A chess grid is filled with knights and rooks as shown in the following diagram.

Each turn you can issue a move in one of 8 directions available to a chess knight. This will move all the knights in that direction. If a knight would jump out of board or onto a rook then it stays in its current location. Otherwise the knight will jump in the issued direction. If a knight lands on another knight then they merge into one. Starting from the following position, is it possible to merge all the knights into one? What is the least number of turns required to do so? You may need to use a computer to solve this puzzle.

starting position of the chessboard filled with knights and rooks. The Knights occupy the four centre squares, and are also arranged in four lots of hollow three by three squares with each square flush with a board corner. Every other position is filled by a Rook.

  • $\begingroup$ So, to clarify, rooks never move, right? $\endgroup$
    – justhalf
    Commented Feb 9, 2022 at 9:12
  • $\begingroup$ correct rooks never move $\endgroup$ Commented Feb 9, 2022 at 10:28
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    $\begingroup$ I read the title as "merging knights and blocking rocks," and proceeded to be surprised by the distinct lack of rocks. $\endgroup$
    – Avi
    Commented Feb 9, 2022 at 23:50

2 Answers 2


I have found a solution

One knight remains after 16 moves

enter image description here

I don't know if this is optimal, the search was not exhaustive.

Found 2 solutions with a hand-made C program.

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    $\begingroup$ I can't see anything in the rules that stops you merging the last two knights from your final position. E.g. (probably far from optimal, just the first way I spotted "by eye") 1D2L, 2U1L, 2U1R, 1D2L, 2U1L, 1U2R $\endgroup$
    – fljx
    Commented Feb 9, 2022 at 21:28
  • $\begingroup$ @fljx well spotted but the last one should be 1D2L from c7 to a6. Six more moves is a lot deeper than my non-exhaustive search. I'm fiddling with its efficency and trying to shrink the search space. The previous version wasn't so demanding. $\endgroup$ Commented Feb 9, 2022 at 21:42
  • $\begingroup$ 1U2R (a6-c7) works (rook on e8 blocks the c7 knight) $\endgroup$
    – fljx
    Commented Feb 9, 2022 at 22:03
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    $\begingroup$ I have an estimate of about 4 hours for a fully exhaustive search. Currently running search from position after 2 moves. $\endgroup$ Commented Feb 10, 2022 at 0:44
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    $\begingroup$ I confirmed optimality via integer linear programming. The minimum number of knights after each move is 26, 19, 14, 11, 9, 6, 5, 4, 4, 3, 3, 3, 2, 2, 2, 1, respectively. $\endgroup$
    – RobPratt
    Commented Feb 10, 2022 at 14:03

By request, here's the integer linear programming formulation I used. Let $C$ be the set of $36$ cells that are not blocked by rooks. Let $t$ be the target number of steps, and let $S=\{0,\dots,t\}$ be the set of steps. Let $D=\{(d_i,d_j)\in \mathbb{Z}^2:|d_i d_j| = 2\}$ be the set of eight directions. Let binary decision variable $x_{i,j,s}$ indicate whether cell $(i,j)$ is occupied by a knight at step $s$. Let binary decision variable $y_{d_i,d_j,s}$ indicate whether direction $(d_i,d_j)$ is chosen at step $s$. The problem is to minimize $\sum_{(i,j)\in C} x_{i,j,t}$ subject to \begin{align} \sum_{(d_i,d_j) \in D} y_{d_i,d_j,s} &= 1 &&\text{for $s \in S \setminus \{0\}$} \tag1\\ x_{i,j,0} &= 1 && \text{for $(i,j) \in C$} \tag2\\ \sum_{\substack{(d_i,d_j) \in D:\\ (i+d_i,j+d_j) \notin C}} y_{d_i,d_j,s} + x_{i,j,s-1} - 1 &\le x_{i,j,s} && \text{for $(i,j) \in C, s \in S \setminus \{0\}$} \tag3\\ y_{d_i,d_j,s} + x_{i-d_i,j-d_j,s-1} - 1 &\le x_{i,j,s} && \text{for $(i,j) \in C, s \in S \setminus \{0\}, (d_i,d_j) \in D: (i-d_i,j-d_j) \in C$} \tag4\\ \end{align} Constraint $(1)$ selects exactly one direction at each step. Constraint $(2)$ fixes the initial configuration of knights at step $0$. Constraint $(3)$ enforces the rule that a knight that cannot move in the chosen direction stays in place. That is, $$(y_{d_i,d_j,s} \land x_{i,j,s-1}) \implies x_{i,j,s}.$$ Constraint $(4)$ enforces the rule that a knight that can move in the chosen direction does so. That is, $$(y_{d_i,d_j,s} \land x_{i-d_i,j-d_j,s-1}) \implies x_{i,j,s}.$$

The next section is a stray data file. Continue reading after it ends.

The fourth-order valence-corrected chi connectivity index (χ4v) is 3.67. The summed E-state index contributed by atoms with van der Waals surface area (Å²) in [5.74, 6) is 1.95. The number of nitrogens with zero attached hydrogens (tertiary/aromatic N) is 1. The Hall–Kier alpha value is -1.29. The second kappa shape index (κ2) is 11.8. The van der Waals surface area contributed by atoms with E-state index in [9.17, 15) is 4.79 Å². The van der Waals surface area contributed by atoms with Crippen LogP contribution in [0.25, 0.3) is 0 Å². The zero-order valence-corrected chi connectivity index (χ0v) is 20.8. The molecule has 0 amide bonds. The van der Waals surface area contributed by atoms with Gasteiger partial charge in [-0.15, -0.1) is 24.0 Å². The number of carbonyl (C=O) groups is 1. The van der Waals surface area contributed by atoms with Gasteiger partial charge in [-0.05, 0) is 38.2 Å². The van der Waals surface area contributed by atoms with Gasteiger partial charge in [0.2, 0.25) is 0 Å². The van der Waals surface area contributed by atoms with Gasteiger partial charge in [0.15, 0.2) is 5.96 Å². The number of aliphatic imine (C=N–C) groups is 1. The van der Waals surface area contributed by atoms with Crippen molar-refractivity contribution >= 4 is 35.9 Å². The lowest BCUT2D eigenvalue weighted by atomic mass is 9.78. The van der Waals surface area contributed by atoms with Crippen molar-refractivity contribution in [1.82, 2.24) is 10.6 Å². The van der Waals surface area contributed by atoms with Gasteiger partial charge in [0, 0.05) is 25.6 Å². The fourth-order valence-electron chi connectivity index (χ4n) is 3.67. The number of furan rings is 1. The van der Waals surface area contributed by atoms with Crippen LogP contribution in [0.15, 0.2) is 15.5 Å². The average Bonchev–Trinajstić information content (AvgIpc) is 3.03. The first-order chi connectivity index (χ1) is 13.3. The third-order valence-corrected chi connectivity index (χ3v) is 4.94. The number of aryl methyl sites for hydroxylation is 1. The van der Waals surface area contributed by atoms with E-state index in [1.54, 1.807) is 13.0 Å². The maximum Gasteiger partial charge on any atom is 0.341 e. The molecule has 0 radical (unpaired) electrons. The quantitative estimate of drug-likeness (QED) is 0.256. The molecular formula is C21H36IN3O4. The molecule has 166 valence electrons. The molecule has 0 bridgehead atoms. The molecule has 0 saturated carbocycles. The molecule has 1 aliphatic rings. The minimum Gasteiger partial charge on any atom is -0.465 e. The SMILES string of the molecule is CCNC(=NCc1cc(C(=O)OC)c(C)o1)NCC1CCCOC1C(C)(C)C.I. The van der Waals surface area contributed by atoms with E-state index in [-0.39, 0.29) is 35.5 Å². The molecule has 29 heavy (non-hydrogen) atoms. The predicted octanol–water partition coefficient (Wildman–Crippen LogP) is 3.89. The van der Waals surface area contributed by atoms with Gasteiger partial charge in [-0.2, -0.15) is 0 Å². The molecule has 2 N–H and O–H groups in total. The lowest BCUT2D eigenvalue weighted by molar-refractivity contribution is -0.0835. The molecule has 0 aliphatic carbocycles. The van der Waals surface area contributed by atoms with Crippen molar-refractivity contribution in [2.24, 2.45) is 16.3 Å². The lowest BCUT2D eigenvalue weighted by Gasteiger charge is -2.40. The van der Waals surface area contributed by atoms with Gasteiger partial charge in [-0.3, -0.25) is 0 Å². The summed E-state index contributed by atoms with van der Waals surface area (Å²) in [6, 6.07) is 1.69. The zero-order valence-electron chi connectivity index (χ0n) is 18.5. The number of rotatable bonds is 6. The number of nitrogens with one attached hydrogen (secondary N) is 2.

I solved the problem for each $t$ from $1$ to $16$ to obtain the optimal values $$26, 19, 14, 11, 9, 6, 5, 4, 4, 3, 3, 3, 2, 2, 2, 1.$$

So $t=16$ is the minimum number of steps needed to yield one knight.

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    $\begingroup$ My present solution goes in two stages. First it exhaustively finds S survivors after M moves, removes duplicate solutions (but not symmetries), and then exhaustively continues to find 1 survivor after N moves. Strangely, when I set S=2 and M=13 from your result it doesn't find a solution for N, but for N+1. Similarly when I set S=3 and M=10. But when I set S=4 and M=11, it does. So aiming for the minimum survivors possible at each move, does not solve it in the minimum moves. $\endgroup$ Commented Feb 13, 2022 at 7:35
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    $\begingroup$ Yes, the behavior you describe is a known pitfall of greedy algorithms. I did not mention it in my answer, but after solving step $s$, I also added a constraint that the number of knights after $s$ steps must be at least (but not necessarily equal to) the minimum just determined. This optional constraint helps prune the search space without losing optimality. $\endgroup$
    – RobPratt
    Commented Feb 13, 2022 at 15:08

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